Article: article from journal or magazin.
Evidence for morphological and adaptive genetic divergence between lake and stream habitats in European minnows (Phoxinus phoxinus, Cyprinidae).
Natural selection drives local adaptation, potentially even at small temporal and spatial scales. As a result, adaptive genetic and phenotypic divergence can occur among populations living in different habitats. We investigated patterns of differentiation between contrasting lake and stream habitats in the cyprinid fish European minnow (Phoxinus phoxinus) at both the morphological and genomic levels using geometric morphometrics and AFLP markers, respectively. We also used a spatial correlative approach to identify AFLP loci associated with environmental variables representing potential selective forces responsible for adaptation to divergent habitats. Our results identified different morphologies between lakes and streams, with lake fish presenting a deeper body and caudal peduncle compared to stream fish. Body shape variation conformed to a priori predictions concerning biomechanics and swimming performance in lakes vs. streams. Moreover, morphological differentiation was found to be associated with several environmental variables, which could impose selection on body and caudal peduncle shape. We found adaptive genetic divergence between these contrasting habitats in the form of 'outlier' loci (2.9%) whose genetic divergence exceeded neutral expectations. We also detected additional loci (6.6%) not associated with habitat type (lake vs. stream), but contributing to genetic divergence between populations. Specific environmental variables related to trophic dynamics, landscape topography and geography were associated with several neutral and outlier loci. These results provide new insights into the morphological divergence and genetic basis of adaptation to differentiated habitats.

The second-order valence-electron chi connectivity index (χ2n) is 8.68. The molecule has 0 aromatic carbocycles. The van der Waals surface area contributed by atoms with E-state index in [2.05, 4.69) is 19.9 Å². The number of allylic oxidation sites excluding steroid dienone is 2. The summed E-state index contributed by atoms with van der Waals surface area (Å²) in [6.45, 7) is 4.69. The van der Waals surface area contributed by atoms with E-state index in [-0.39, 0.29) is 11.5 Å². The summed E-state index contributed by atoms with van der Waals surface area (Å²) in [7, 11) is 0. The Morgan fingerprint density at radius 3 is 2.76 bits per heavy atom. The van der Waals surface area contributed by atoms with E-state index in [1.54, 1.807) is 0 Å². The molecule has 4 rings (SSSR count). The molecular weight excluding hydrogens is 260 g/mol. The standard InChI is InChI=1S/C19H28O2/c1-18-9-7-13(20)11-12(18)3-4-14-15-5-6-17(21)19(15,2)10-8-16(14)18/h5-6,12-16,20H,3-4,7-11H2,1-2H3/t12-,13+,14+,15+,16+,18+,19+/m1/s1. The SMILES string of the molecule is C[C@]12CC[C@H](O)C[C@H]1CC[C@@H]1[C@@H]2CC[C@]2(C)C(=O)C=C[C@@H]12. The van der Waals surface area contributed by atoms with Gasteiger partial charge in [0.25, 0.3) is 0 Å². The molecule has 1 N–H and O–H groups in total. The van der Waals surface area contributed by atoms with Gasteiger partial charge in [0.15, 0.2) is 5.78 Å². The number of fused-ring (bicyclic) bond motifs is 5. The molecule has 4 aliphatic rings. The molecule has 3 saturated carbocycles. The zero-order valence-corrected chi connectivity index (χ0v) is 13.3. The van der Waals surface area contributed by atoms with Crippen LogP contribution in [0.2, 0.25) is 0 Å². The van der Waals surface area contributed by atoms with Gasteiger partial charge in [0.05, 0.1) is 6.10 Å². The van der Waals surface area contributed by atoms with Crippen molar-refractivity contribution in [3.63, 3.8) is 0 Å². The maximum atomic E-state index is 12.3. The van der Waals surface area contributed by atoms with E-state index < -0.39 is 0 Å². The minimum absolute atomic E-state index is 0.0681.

adaptive divergence, genome scan, geometric morphometrics, lake-stream, natural selection, outlier loci
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